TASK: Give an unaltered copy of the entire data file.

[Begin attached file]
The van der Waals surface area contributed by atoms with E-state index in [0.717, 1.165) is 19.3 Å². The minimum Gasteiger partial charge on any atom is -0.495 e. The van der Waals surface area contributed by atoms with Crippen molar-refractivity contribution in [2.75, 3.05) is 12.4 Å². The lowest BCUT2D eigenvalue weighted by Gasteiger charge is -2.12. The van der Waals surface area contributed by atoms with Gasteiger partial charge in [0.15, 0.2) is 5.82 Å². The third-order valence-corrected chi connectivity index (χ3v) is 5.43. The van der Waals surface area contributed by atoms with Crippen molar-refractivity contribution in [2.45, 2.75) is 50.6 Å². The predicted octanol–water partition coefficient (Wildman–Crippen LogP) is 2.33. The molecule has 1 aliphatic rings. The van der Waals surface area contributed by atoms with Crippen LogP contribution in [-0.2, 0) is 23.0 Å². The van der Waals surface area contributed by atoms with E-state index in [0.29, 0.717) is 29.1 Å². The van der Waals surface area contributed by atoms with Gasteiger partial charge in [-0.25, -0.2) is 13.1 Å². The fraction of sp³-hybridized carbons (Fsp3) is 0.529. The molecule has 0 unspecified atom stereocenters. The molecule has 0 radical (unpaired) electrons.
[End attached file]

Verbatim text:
The van der Waals surface area contributed by atoms with E-state index in [0.717, 1.165) is 19.3 Å². The minimum Gasteiger partial charge on any atom is -0.495 e. The van der Waals surface area contributed by atoms with Crippen molar-refractivity contribution in [2.75, 3.05) is 12.4 Å². The lowest BCUT2D eigenvalue weighted by Gasteiger charge is -2.12. The van der Waals surface area contributed by atoms with Gasteiger partial charge in [0.15, 0.2) is 5.82 Å². The third-order valence-corrected chi connectivity index (χ3v) is 5.43. The van der Waals surface area contributed by atoms with Crippen molar-refractivity contribution in [2.45, 2.75) is 50.6 Å². The predicted octanol–water partition coefficient (Wildman–Crippen LogP) is 2.33. The molecule has 1 aliphatic rings. The van der Waals surface area contributed by atoms with Crippen LogP contribution in [-0.2, 0) is 23.0 Å². The van der Waals surface area contributed by atoms with E-state index in [0.29, 0.717) is 29.1 Å². The van der Waals surface area contributed by atoms with Gasteiger partial charge in [-0.25, -0.2) is 13.1 Å². The fraction of sp³-hybridized carbons (Fsp3) is 0.529. The molecule has 0 unspecified atom stereocenters. The molecule has 0 radical (unpaired) electrons.